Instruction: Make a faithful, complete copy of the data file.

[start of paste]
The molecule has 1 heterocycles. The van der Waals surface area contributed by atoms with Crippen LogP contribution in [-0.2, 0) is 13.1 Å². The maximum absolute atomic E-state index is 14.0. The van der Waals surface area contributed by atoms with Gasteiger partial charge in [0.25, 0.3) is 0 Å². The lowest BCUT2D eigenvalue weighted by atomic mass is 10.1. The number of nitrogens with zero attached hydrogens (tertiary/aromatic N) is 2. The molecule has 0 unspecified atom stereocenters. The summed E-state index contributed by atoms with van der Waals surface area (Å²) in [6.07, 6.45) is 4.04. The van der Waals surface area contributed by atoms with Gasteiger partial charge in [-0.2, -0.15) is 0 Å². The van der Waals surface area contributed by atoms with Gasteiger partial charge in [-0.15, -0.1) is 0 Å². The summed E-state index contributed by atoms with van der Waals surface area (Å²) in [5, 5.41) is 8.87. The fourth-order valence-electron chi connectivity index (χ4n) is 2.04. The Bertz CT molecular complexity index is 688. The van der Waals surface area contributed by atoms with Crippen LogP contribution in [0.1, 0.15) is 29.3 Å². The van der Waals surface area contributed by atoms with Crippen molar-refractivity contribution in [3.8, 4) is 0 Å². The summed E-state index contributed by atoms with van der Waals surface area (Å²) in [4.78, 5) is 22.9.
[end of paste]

The molecule has 1 heterocycles. The van der Waals surface area contributed by atoms with Crippen LogP contribution in [-0.2, 0) is 13.1 Å². The maximum absolute atomic E-state index is 14.0. The van der Waals surface area contributed by atoms with Gasteiger partial charge in [0.25, 0.3) is 0 Å². The lowest BCUT2D eigenvalue weighted by atomic mass is 10.1. The number of nitrogens with zero attached hydrogens (tertiary/aromatic N) is 2. The molecule has 0 unspecified atom stereocenters. The summed E-state index contributed by atoms with van der Waals surface area (Å²) in [6.07, 6.45) is 4.04. The van der Waals surface area contributed by atoms with Gasteiger partial charge in [-0.2, -0.15) is 0 Å². The van der Waals surface area contributed by atoms with Gasteiger partial charge in [-0.15, -0.1) is 0 Å². The summed E-state index contributed by atoms with van der Waals surface area (Å²) in [5, 5.41) is 8.87. The fourth-order valence-electron chi connectivity index (χ4n) is 2.04. The Bertz CT molecular complexity index is 688. The van der Waals surface area contributed by atoms with Crippen LogP contribution in [0.1, 0.15) is 29.3 Å². The van der Waals surface area contributed by atoms with Crippen molar-refractivity contribution in [3.8, 4) is 0 Å². The summed E-state index contributed by atoms with van der Waals surface area (Å²) in [4.78, 5) is 22.9.